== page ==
The Trials of Cosplay TravelJanuary 23, 2015
They are considered labors of love and can take months to make and assemble. Cosplays are a serious business and every little detail is planned out meticulously.
Not convinced? Take it from these cosplayers and their dedication to keeping their costumes in pristine condition while traveling from con to con.
Kim B., a seasoned attendee from Colorado has crisscrossed the country attending conventions ranging from San Diego Comic Con to smaller tabletop RPG ones. She didn’t begin cosplaying until three years ago at her first SDCC, where a friend convinced her to go as a My Little Pony character. Since then, Kim has always taken the precautions necessary to ensure her costumes arrive safe and sound.
“I make sure to keep all the components of the outfit together in a bag (not the clothes typically, more the props/accessories/wigs/etc.). I also learned to keep extra things that I may need around like spot removers, needle and thread, wig cap, bobby pins, makeup, jewelry, that kind of thing,” Kim said.
Despite the fear of baggage getting lost or damaged, if Kim is flying to the convention city she says she is comfortable checking in her bags. The most difficult costume she has had to travel with was her Molly outfit from the Dresden Files. The costume required a lot of fake hair strips and Kim says that wigs are always a challenge even without the travel. She has lucked out with no real damage to her costumes except for wrinkles. Kim even has a plan for wrinkles, such as checking with her hotel ahead of time.
“Having tools on hand helps deal with that stuff, and making sure there’s an iron in the hotel room.”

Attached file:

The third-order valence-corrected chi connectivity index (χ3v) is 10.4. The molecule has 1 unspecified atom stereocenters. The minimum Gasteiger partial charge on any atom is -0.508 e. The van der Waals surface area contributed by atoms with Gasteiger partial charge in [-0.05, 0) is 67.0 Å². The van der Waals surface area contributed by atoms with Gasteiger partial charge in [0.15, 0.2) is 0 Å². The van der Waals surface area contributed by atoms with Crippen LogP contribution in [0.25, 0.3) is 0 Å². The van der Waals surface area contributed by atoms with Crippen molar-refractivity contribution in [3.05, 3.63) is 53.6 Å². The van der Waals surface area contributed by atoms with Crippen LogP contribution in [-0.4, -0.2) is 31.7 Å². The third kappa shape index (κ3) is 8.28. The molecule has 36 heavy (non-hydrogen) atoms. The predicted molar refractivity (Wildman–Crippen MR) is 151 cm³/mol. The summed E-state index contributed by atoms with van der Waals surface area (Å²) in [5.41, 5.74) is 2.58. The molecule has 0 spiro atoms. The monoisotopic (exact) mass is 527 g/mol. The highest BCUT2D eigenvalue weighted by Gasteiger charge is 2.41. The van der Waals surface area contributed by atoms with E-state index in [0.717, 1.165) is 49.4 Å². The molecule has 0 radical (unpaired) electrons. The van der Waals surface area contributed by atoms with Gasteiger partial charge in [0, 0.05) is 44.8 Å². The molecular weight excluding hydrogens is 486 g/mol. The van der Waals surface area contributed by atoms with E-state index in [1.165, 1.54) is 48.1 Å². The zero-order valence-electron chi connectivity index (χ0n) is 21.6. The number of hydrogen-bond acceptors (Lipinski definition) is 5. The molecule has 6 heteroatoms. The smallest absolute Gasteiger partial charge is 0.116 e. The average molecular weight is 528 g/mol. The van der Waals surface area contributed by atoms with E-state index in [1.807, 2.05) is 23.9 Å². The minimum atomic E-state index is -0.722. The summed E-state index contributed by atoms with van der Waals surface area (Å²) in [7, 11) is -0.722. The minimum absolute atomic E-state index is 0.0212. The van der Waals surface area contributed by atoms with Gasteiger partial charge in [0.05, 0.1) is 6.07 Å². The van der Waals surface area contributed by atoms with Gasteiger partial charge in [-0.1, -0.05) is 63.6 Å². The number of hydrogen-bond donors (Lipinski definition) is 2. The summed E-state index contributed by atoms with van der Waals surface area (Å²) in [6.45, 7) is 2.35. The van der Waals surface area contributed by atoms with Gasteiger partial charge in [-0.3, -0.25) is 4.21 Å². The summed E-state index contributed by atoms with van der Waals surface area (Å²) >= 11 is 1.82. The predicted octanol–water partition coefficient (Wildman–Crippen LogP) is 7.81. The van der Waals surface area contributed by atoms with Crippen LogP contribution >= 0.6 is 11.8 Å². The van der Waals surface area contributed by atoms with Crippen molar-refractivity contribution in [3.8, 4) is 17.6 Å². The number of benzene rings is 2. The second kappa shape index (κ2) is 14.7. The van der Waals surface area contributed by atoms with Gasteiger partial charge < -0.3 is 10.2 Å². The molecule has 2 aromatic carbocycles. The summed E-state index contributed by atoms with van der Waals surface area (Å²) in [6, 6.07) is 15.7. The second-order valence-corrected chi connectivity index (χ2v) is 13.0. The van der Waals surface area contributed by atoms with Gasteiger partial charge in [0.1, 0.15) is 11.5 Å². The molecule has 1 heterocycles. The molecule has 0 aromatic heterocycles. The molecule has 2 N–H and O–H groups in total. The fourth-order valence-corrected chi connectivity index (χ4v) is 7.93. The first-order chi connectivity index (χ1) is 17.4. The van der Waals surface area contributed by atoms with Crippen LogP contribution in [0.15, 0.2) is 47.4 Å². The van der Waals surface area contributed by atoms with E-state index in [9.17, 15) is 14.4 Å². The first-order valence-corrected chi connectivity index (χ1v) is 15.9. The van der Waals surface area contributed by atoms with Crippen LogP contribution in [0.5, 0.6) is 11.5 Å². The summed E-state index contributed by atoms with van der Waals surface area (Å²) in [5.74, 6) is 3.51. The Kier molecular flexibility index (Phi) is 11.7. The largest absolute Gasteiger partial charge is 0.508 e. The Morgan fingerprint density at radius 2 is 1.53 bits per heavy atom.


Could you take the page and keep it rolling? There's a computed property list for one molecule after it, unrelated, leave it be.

But flying doesn’t have to be the only way to travel. Lane Devlin from Austin, Texas trusts the comfort of her car rather than baggage handlers and TSA agents. Devlin cites planning her travel around her cosplay is one of the main reasons for this.
“I have parts of my cosplay that shouldn’t have weight placed on them at all and I have pieces that will warp if left in the heat or direct sunlight. So it’s best if I can keep an eye on these pieces instead of trusting them in the hands of strangers who have no idea how to handle them,” Devlin said.
However, there are no guarantees that every component will remain untouched, especially if she is driving the 26-hour drive to Philadelphia Comic Con or the four hour drive to the Dallas one.
“I pack an extensive emergency kit because you never know what could happen. And usually I pack a smaller one to take into the actual conventions in case I need to patch something up quickly,” she explained.
With each of her cosplays, Devlin has complex parts to look out for. Her Avengers-styled Loki armor and helmet are delicate pieces and her Winter Soldier cybernetic arm can warp in heat. In the coming years Devlin plans on attending San Diego Comic Con and New York Comic Con but is rethinking the drive. She may opt for plane tickets.
“I would probably find a safe, trusted address to mail the more fragile, bigger pieces to so I can pick those up when I arrive. The rest I would pack away in it’s own luggage case. I’d most likely have to check the bag though because I don’t think they’d let me carry on my arsenal of fake weapons,” Devlin explained.
Devlin is on to something with checking in the fake weapons. While ReedPOP, the exhibitor responsible for New York Comic Con, did not release an official number of prop weapons confiscated at this year’s event, there was a video released showing hundreds of green-tagged weapons.
Kim has also never experienced her props being confiscated, but jokes that she once considered having her sonic screwdriver registered.
You can check out Lane Devlin online to view her cosplays and tutorials on her social media sites: